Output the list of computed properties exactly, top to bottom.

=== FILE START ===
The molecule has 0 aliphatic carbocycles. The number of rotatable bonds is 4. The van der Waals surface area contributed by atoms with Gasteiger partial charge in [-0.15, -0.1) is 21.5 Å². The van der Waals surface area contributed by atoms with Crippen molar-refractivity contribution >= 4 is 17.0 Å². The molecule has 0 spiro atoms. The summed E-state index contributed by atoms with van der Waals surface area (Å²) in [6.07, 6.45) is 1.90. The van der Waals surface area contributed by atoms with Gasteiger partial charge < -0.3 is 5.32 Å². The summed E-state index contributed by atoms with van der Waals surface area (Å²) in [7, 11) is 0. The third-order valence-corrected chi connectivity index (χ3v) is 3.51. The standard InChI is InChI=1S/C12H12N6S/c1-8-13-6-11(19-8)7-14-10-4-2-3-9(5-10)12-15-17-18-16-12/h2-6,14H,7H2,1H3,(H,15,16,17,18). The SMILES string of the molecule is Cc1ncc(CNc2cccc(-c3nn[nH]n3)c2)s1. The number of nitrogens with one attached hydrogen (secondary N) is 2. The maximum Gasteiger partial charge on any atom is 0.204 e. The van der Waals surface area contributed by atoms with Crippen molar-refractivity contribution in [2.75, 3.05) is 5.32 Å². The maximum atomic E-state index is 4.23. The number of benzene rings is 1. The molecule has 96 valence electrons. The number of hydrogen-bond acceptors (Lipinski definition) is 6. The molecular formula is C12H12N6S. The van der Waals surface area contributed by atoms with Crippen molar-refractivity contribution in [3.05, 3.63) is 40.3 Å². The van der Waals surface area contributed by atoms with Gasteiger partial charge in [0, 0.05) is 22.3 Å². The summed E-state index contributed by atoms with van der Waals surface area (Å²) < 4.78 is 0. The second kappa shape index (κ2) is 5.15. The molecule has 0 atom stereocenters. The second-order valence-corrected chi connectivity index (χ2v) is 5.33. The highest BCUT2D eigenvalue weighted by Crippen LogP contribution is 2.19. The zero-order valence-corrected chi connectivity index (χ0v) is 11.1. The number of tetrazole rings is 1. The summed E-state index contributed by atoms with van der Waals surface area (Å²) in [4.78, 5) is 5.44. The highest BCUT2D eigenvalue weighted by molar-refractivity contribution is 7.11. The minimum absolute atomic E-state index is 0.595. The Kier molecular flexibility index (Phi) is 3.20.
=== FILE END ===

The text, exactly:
The molecule has 0 aliphatic carbocycles. The number of rotatable bonds is 4. The van der Waals surface area contributed by atoms with Gasteiger partial charge in [-0.15, -0.1) is 21.5 Å². The van der Waals surface area contributed by atoms with Crippen molar-refractivity contribution >= 4 is 17.0 Å². The molecule has 0 spiro atoms. The summed E-state index contributed by atoms with van der Waals surface area (Å²) in [6.07, 6.45) is 1.90. The van der Waals surface area contributed by atoms with Gasteiger partial charge < -0.3 is 5.32 Å². The summed E-state index contributed by atoms with van der Waals surface area (Å²) in [7, 11) is 0. The third-order valence-corrected chi connectivity index (χ3v) is 3.51. The standard InChI is InChI=1S/C12H12N6S/c1-8-13-6-11(19-8)7-14-10-4-2-3-9(5-10)12-15-17-18-16-12/h2-6,14H,7H2,1H3,(H,15,16,17,18). The SMILES string of the molecule is Cc1ncc(CNc2cccc(-c3nn[nH]n3)c2)s1. The number of nitrogens with one attached hydrogen (secondary N) is 2. The maximum Gasteiger partial charge on any atom is 0.204 e. The van der Waals surface area contributed by atoms with Crippen molar-refractivity contribution in [2.75, 3.05) is 5.32 Å². The maximum atomic E-state index is 4.23. The number of benzene rings is 1. The molecule has 96 valence electrons. The number of hydrogen-bond acceptors (Lipinski definition) is 6. The molecular formula is C12H12N6S. The van der Waals surface area contributed by atoms with Crippen molar-refractivity contribution in [3.05, 3.63) is 40.3 Å². The van der Waals surface area contributed by atoms with Gasteiger partial charge in [0, 0.05) is 22.3 Å². The summed E-state index contributed by atoms with van der Waals surface area (Å²) < 4.78 is 0. The second kappa shape index (κ2) is 5.15. The molecule has 0 atom stereocenters. The second-order valence-corrected chi connectivity index (χ2v) is 5.33. The highest BCUT2D eigenvalue weighted by Crippen LogP contribution is 2.19. The zero-order valence-corrected chi connectivity index (χ0v) is 11.1. The number of tetrazole rings is 1. The summed E-state index contributed by atoms with van der Waals surface area (Å²) in [4.78, 5) is 5.44. The highest BCUT2D eigenvalue weighted by molar-refractivity contribution is 7.11. The minimum absolute atomic E-state index is 0.595. The Kier molecular flexibility index (Phi) is 3.20.